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Implementing Object-level Security in Power BI

Nov 11, 2021

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Introduction to OLS

Object-level security (OLS) enables you to restrict access to objects in Power BI, which includes tables and columns. Once enabled, the data is secured along with the metadata, and so the existence of that object is completely hidden from the user.

Need for Object-level security

Object-level security provides masking of sensitive column fields and their metadata. This method can hide tables and columns. These tables and fields cannot be viewed even when you make use of Microsoft Excel or other reporting tools like Power BI. The user can also not access these fields even while using DAX to reference them in any calculation or creation of calculated fields. It is completely non-existent to other users.

Row-level security Vs. Object-level security

Row-level securityObject-level security
Protect data by assigning roles.Protect objects by hiding and restricting them from users.
Metadata of objects can be viewed.Metadata of objects cannot be viewed.
Filters are specified using DAX, and roles can be changed within the Power BI desktop.Roles can be managed for object-level security external tools like the tabular editor.

Object-level security in action

You can enable object-level security with the following tools:

  1. Power BI Desktop – external tools like Tabular Editor.
  2. Power BI Service – XMLA endpoint using TMSL or TOM.

Configure OLS using Tabular Editor

To enable object-level security, you first create roles in Power BI Desktop. You can do this by navigating to the below tab in Power BI Desktop.

From a sample dataset, we have restricted the users to view only region east data.

Image 1: Manage roles in Power BI.

The row-level security is created on the region field, and another role enabling OLS is created under the non-financial role.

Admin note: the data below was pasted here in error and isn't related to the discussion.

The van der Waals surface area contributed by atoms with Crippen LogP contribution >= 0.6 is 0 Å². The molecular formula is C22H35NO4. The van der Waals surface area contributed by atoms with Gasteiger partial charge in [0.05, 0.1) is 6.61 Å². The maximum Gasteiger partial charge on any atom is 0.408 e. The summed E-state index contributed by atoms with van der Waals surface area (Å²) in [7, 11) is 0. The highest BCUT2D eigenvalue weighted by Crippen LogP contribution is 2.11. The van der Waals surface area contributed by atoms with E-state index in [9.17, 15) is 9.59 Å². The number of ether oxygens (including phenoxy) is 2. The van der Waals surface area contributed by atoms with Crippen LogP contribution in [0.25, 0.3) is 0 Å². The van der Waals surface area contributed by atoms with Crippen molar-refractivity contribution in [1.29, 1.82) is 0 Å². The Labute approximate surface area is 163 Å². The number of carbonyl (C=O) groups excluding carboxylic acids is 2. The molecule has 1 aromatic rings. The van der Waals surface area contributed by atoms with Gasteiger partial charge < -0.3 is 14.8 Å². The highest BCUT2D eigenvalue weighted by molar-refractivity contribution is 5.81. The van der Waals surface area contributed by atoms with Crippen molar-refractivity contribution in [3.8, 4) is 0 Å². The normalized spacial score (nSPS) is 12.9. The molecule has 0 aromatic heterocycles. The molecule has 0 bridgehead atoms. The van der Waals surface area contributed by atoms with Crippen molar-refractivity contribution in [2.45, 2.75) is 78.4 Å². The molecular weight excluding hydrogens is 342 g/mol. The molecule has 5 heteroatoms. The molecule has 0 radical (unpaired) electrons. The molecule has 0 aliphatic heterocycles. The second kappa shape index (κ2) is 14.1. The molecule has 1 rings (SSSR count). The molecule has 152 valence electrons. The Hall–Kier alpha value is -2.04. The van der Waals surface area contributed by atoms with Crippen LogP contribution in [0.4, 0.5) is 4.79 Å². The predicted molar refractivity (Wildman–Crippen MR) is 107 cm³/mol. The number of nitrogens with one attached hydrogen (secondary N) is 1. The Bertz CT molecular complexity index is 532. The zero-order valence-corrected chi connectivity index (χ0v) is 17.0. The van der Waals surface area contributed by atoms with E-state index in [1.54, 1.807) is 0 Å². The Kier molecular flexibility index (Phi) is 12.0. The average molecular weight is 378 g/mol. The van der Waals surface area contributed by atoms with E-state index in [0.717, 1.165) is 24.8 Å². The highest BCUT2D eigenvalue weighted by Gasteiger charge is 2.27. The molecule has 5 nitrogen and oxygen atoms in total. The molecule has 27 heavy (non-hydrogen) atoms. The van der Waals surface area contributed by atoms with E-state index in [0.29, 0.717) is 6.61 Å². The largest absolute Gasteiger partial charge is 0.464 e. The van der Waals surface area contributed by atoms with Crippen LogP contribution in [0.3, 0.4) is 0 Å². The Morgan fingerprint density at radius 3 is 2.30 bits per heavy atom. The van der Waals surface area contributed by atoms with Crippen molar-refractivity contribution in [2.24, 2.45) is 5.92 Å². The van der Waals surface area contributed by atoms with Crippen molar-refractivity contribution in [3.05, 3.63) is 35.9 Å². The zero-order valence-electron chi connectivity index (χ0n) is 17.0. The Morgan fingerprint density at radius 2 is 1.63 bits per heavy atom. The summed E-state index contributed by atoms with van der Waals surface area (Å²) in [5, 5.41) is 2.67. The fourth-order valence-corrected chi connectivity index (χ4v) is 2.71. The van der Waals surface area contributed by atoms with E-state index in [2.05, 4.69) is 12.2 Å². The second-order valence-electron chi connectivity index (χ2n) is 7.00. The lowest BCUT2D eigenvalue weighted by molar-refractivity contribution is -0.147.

To enable OLS, the column level permission is edited. We can find this under OLS column permissions.

Image 2: OLS permissions

Please note to enable object-level security, edit permissions should be enabled in the tabular editor preferences as attached below. Without enabling it, the permissions for columns or tables cannot be edited.

Image 3: Tabular Editor Preferences

The same can be tested from the Power BI Service by viewing the report in a particular role that has been created.

XMLA endpoint enablement for OLS with Power BI Premium

You will need admin-level access to make use of the XMLA endpoint for OLS with Power BI Premium. Making use of TOM (Tabular Object Model) or TMSL (Tabular Model Scripting Language) TMSL communicates with Analysis Services through the XMLA protocol. TOM is an extension of the Analysis Management Object client library.  This exposes all the underlying meta-data like models, tables, and columns on which restriction can be enabled. Further, You would get an error when trying to access the dataset model in SQL Server Management Studio (SSMS). An error message will be generated if the current user does not have access to the OLS secured objects.

Limitations

Some of the limitations with object-level security are:

  • Q&A Visual does not currently support OLS.
  • Both RLS and OLS cannot be combined from different roles.
  • Table-level security cannot be set if it breaks a relationship chain.
  • Dynamic calculations are restricted if the security is enabled on that table or column to which the calculations refer.

Conclusion

It is a real challenge for organizations to have a strong restriction on what data is shown to whom. Microsoft is bringing in OLS that helps with taking the security and restriction of data to the next level by implementing granular restrictions on data. It is important for organizations to effectively implement and make use of OLS.

Learn more about Microsoft Power BI services offerings from Visual BI solutions here


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